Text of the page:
According to the official Google Blog members of the Street View team from both the U.S. and Brazil traveled to the Amazon Basin back in August in order to collect the thousands of images necessary for its inclusion into the system. That team worked closely with the Amazonas Sustainable Foundation, a non-profit organization dedicated to environmental conservation in the Amazon and the improvement of the quality of life for those living there. All told, they collected more than 50,000 still images, which were digitally stitched together to create the 360-degree panoramic views that are the hallmark of Street View.

The Amazon River is truly one of the great natural wonders of our planet. It stretches for more than 6400 kilometers (4000 miles) in length and at its widest points it can be as much as 48 kilometers (30 miles) in width. It is so massive in scope that it is estimated that approximately 1/6 of the world’s fresh water is contained in this one river alone making it the lifeblood of the Amazon Rainforest that surrounds it. That dense forest is home to thousands of species of plants and animals, many of which are found nowhere else on Earth.

I had the unique opportunity to visit the Amazon a few years back and found it to be a spectacular destination. The dense forests, diverse wildlife and miles of water are amazing to behold. Most travelers will never have the opportunity to visit the place for themselves, however, which makes the river’s inclusion in Street View all the better.


New Seven Wonders of Natural World revealed amidst controversy

The Amazon is one of the new seven wonders of the natural worldAfter four years of hype and fanfare, the new seven wonders of the natural world were unveiled last Friday, honoring some of the most amazing landscapes on the planet. But as the competition drew to a close, dark clouds of controversy formed, casting a shadow over the entire affair.

The selection process for the new seven wonders began back in 2007, when 440 natural wonders, from 220 countries, were first submitted for consideration. Over the course of several rounds of voting and judging, that number was eventually reduced to 28 finalist. The seven winners were selected from that list following months of online voting.

According to the preliminary results, the new seven wonders include the following: the Amazon Rainforest (South America); Halong Bay (Vietnam); Iguazu Falls (Argentina/Brazil), Jeju Island (South Korea); Komodo National Park (Indonesia); Puerto Princesa Subterranean River (Philippines) and Table Mountain (South Africa).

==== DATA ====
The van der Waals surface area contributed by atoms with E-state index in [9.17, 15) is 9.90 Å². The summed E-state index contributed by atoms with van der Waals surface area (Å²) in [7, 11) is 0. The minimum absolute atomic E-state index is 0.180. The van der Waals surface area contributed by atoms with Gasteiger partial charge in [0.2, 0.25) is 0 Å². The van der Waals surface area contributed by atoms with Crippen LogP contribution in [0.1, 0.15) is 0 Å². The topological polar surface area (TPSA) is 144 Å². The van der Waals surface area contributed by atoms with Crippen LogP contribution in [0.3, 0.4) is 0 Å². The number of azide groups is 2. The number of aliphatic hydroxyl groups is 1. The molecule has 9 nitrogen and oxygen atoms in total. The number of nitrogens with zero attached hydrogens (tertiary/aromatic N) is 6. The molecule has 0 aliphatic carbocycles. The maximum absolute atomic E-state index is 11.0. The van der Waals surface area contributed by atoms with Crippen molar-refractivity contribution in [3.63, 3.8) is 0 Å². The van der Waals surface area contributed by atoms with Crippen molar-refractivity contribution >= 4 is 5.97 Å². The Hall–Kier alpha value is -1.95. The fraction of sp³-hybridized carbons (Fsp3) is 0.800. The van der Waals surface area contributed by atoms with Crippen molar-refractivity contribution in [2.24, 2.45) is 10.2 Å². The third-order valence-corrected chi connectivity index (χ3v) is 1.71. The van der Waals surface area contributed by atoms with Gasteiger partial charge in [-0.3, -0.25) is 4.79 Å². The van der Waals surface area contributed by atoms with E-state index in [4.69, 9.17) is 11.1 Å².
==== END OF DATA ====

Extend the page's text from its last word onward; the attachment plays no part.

The organizers behind the new seven wonders are quick to note that this list is for the provisional winners, as they are currently conducting a recount of the votes to ensure that the correct wonders have been named. The results are now being independently verified and they expect to confirm the winners in early 2012.

On the eve of the announcement of those winners, disturbing stories began to emerge about how organizers were attempting to collect millions of dollars from the nations that were home to the finalists. When the search for the new wonders first began more than four years ago, countries were required to pay a $199 entry fee, but as the selection process narrowed the candidates, some countries were asked to pay large sums of cash to aid in a world-wide marketing campaign. The Indonesian government claimed, for example, that the organizers wanted $10 million to cover licensing fees and an additional $47 million to host the official closing ceremony. Earlier, the Maldives withdrew from the competition altogether when costs to participate spiraled upwards towards $500,000.For their part, organizers of the new seven wonders competition say that their branding efforts were optional, and that allegations of charging exorbitant prices are completely “baseless.” They also refused to discuss exactly how much individual countries were charged for taking part in the branding campaign, but did acknowledge that the fees varied by nation.

Considering that the entire “new seven” idea was the brainchild of an international marketing firm, it should come as no surprise that it was seen as a way to make some money. Critics have pointed out however, that the firm should have secured financial backing prior to announcing the campaign four years ago, thus avoiding any attempts to seek funds from the countries involved.

Which brings up another issue with the whole competition. Since the organizers also don’t disclose voting numbers, we have to take it on faith that they are reporting the correct winners. After all, it wouldn’t be out of the realm of possibility that a country that paid the large fees would receive some kind of preferential treatment over those that bulked at them. I suppose the independent verification system is suppose to keep everything on the up-and-up, but there is no denying that there were some strange decisions made along the way.

Those issues aside, what are your feeling on the list of the new seven wonders of the natural world? Did we end up with some good selections or are there others sites that were more worth of inclusion